Botswana is the latest country to step on China’s toes and hurt its feelings with plans to allow the Dalai Lama to visit in August as a “foreign dignitary.”
The Chinese government despises the exiled Nobel Peace Prize recipient and is generally infuriated with any nation, diplomat or celebrity that meets with him or acknowledges him as anything but a “radical separatist,” a “wolf in monk’s robes” or a “demon.” Meanwhile, the Tibetan spiritual leader says that he merely wants greater rights, freedom and autonomy for Tibet and appears to love nothing more than trolling Chinese leaders in the meantime.
China generally insists that all of its diplomatic and business partners accept the “one China” policy and dismiss the Tibetan independence movement. Consequently, earlier this month, China had attempted to dissuade the southern African nation which relies heavily on Chinese investment from hosting the Dalai Lama. But, thus far, Botswana has held its ground.
Though, at this point, we’re sorta just waiting for the other shoe to drop. Here’s why:
In the past, China hasn’t taken this sort of dissidence lightly, often firing back at countries which have welcomed His Holiness by imposing sanctions or by giving high-ranking officials the cold shoulder. Last year, China froze relations with Mongolia following a visit to Ulaanbaatar by the Dalai Lama, eventually forcing the Mongolian government to vow never to allow the Tibetan spiritual leader into their country again.
Then, there are also countries that don’t dare allow the Dalai Lama the cross their border in the first place, like South Africa which has refused the Tibetan monk’s request to visit three times since 2009.
This time around, Chinese dignitaries have been rather straightforward and ominous in their condemnation of Botswana’s decision. At the beginning of July, Chinese Foreign Ministry spokesperson Geng Shuang told reporters that “We hope the relevant country can clearly recognize the essence of which the Dalai Lama is, earnestly respect China’s core concerns, and make the correct decision on this issue.”
That stance has since escalated, when, earlier this week, Chinese Foreign Ministry spokesman, Lu Kang clarified China’s opinion on the matter.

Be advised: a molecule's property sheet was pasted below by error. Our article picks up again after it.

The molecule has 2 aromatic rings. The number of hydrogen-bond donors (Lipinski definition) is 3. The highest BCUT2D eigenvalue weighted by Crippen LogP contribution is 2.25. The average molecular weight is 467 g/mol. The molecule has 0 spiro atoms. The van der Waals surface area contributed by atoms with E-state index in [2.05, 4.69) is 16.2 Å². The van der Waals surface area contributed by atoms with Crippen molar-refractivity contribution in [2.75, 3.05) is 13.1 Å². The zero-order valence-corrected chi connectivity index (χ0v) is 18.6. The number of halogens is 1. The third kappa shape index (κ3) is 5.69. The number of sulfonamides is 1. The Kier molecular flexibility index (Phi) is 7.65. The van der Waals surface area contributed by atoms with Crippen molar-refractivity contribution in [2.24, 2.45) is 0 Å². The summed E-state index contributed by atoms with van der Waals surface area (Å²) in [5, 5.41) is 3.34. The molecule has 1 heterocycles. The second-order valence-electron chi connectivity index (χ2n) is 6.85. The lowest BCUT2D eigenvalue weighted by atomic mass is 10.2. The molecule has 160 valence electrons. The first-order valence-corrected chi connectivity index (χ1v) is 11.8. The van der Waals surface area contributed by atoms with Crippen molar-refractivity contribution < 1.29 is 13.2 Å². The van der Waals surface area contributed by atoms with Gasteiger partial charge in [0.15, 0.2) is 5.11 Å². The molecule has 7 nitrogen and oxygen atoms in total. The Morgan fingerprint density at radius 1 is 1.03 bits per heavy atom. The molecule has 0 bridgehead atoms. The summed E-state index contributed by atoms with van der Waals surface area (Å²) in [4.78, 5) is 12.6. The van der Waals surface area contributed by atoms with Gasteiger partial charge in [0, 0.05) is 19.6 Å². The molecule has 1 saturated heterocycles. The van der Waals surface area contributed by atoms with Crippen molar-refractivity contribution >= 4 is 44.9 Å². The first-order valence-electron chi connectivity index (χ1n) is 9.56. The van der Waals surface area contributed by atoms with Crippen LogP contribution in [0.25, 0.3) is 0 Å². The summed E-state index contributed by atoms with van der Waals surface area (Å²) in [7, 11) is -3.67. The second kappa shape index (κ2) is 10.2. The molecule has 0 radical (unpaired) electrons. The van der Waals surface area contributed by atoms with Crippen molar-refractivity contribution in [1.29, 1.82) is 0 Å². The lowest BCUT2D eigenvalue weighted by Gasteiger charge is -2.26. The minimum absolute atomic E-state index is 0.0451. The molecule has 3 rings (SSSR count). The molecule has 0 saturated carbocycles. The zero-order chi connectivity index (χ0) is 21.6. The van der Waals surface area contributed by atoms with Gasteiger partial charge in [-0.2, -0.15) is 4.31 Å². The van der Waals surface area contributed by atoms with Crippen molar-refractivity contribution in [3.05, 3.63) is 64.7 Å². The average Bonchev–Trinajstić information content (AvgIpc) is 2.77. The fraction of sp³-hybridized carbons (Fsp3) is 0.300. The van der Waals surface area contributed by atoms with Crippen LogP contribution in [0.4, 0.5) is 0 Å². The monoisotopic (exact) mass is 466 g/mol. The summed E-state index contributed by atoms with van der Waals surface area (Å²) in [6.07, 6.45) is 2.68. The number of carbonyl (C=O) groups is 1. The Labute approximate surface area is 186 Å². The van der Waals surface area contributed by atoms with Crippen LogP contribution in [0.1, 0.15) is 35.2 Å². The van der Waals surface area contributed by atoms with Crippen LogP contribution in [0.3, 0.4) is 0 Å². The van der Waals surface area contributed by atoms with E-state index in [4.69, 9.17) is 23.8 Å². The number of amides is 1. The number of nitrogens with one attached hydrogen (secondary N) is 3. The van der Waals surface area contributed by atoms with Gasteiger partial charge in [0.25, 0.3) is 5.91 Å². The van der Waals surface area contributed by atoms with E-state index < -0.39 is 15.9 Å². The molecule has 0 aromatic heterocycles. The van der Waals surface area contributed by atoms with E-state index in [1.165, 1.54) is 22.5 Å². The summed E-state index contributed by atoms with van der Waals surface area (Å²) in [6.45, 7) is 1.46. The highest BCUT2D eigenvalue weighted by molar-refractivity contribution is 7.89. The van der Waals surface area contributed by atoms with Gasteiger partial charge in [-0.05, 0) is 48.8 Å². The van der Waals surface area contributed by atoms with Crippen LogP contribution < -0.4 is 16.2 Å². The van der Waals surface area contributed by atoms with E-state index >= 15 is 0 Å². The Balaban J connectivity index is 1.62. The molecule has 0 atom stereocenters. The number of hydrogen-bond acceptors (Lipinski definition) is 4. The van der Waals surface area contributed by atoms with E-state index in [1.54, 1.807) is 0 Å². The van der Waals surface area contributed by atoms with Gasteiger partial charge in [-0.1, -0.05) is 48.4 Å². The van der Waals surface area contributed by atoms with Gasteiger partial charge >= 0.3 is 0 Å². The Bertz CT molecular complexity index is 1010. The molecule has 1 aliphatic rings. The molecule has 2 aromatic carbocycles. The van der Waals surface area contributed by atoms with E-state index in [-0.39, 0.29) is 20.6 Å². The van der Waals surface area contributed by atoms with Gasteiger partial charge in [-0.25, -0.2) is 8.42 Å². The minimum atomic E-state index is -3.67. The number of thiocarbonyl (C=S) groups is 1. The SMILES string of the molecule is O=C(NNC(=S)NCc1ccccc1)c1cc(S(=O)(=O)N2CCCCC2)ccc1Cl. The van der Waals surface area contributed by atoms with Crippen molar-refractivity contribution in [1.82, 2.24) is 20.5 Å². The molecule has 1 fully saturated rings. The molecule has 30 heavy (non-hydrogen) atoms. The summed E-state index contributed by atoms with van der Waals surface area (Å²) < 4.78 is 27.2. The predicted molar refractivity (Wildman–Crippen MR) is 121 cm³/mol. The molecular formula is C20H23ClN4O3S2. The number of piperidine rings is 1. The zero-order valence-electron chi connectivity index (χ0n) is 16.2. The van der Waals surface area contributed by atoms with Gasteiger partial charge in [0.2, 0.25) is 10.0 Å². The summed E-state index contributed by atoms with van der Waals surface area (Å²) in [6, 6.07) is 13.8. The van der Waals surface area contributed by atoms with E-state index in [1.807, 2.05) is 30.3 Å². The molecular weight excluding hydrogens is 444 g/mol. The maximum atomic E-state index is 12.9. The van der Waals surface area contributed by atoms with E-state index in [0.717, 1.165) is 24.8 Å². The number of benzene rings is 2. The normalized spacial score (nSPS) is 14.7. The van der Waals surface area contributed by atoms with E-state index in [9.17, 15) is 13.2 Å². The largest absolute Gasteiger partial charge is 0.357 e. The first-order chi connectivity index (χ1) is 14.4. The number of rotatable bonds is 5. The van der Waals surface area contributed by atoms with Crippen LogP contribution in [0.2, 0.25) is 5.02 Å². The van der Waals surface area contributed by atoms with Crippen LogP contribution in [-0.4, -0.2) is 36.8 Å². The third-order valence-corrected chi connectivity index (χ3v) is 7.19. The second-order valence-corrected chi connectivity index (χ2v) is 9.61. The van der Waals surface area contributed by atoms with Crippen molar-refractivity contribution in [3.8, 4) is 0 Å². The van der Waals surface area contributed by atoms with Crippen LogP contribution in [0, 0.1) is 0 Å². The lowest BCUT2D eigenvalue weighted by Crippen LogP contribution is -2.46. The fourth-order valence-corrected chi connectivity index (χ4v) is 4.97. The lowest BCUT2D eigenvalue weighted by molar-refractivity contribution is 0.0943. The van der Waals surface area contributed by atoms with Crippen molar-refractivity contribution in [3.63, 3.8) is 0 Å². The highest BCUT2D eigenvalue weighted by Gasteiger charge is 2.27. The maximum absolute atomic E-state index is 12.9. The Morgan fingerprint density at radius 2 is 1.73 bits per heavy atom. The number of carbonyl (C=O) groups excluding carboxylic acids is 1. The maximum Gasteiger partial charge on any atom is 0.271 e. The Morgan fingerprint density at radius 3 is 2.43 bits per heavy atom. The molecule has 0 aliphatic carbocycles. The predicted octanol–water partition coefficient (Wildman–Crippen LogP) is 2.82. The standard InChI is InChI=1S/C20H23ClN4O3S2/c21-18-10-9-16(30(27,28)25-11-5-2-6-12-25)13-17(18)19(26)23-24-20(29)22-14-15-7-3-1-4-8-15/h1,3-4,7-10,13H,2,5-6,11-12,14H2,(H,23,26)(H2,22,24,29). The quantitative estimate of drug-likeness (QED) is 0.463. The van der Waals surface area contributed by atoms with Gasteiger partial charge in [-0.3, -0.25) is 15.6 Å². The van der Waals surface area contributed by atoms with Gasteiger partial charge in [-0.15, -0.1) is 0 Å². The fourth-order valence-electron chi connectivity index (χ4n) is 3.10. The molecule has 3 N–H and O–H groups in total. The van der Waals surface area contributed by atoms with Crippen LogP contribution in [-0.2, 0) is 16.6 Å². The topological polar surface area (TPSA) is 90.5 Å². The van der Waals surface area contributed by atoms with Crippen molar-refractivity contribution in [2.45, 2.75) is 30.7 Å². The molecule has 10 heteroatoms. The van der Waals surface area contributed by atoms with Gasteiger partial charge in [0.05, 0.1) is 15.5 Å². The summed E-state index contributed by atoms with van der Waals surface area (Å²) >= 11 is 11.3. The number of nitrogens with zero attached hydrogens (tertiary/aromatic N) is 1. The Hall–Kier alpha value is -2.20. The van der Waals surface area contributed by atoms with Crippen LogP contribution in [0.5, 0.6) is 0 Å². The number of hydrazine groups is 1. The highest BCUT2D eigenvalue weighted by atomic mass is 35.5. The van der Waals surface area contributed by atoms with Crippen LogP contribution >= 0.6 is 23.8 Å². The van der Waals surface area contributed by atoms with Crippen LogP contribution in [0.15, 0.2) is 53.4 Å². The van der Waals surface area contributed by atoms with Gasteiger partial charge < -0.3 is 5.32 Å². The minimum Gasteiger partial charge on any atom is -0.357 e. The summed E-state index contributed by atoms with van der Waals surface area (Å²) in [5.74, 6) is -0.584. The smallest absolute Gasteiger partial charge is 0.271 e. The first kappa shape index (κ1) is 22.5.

“We demand the relevant country earnestly respect China’s core interests and make the correct political decision on this matter,” Lu said, “China will not interfere in other countries’ internal affairs, but will certainly not tolerate another country doing anything that harms China’s core interests.”
In response to this aggressive statement, one Botswanian politician, Venson-Moitoi, adamantly stated that her country would not be bending to the will of any foreign power, reports the local Mmegi Online.
“Our view is that he [the Dalai Lama] is a man of peace and we have done our security checks through Interpol. He does not pose any threat,” she said. “Our immigration laws, as supported by our citizens, allow for anyone who does not pose a threat to come in. This country belongs to Batswana and we are not going to allow favors from other countries to dictate who comes here and who does not.”
This leaves us wondering just how much dissent China will tolerate. Beijing has usually been able to exert the most influence over countries with which they have close business ties, which is why it’s a bit curious that Botswana hasn’t yet caved. The two nations have had a symbiotic relationship in the past, with many Chinese companies investing heavily in the development of critical infrastructure in the African nation. In turn, China has taken advantage of Botswana’s rich supply of natural resources.
But apparently, recent interactions between Botswana and China have been strained. According to the Mmegi Online, this may be why Botswana is permitting the visit. President Khama has been losing confidence in Chinese business contracts and has publicly insinuated that China has crossed a line in its involvement in the South China Sea. Certainly, if Botswana follows through with its current agenda, this relationship isn’t going to be getting any better any time soon.
By Emma Abrams
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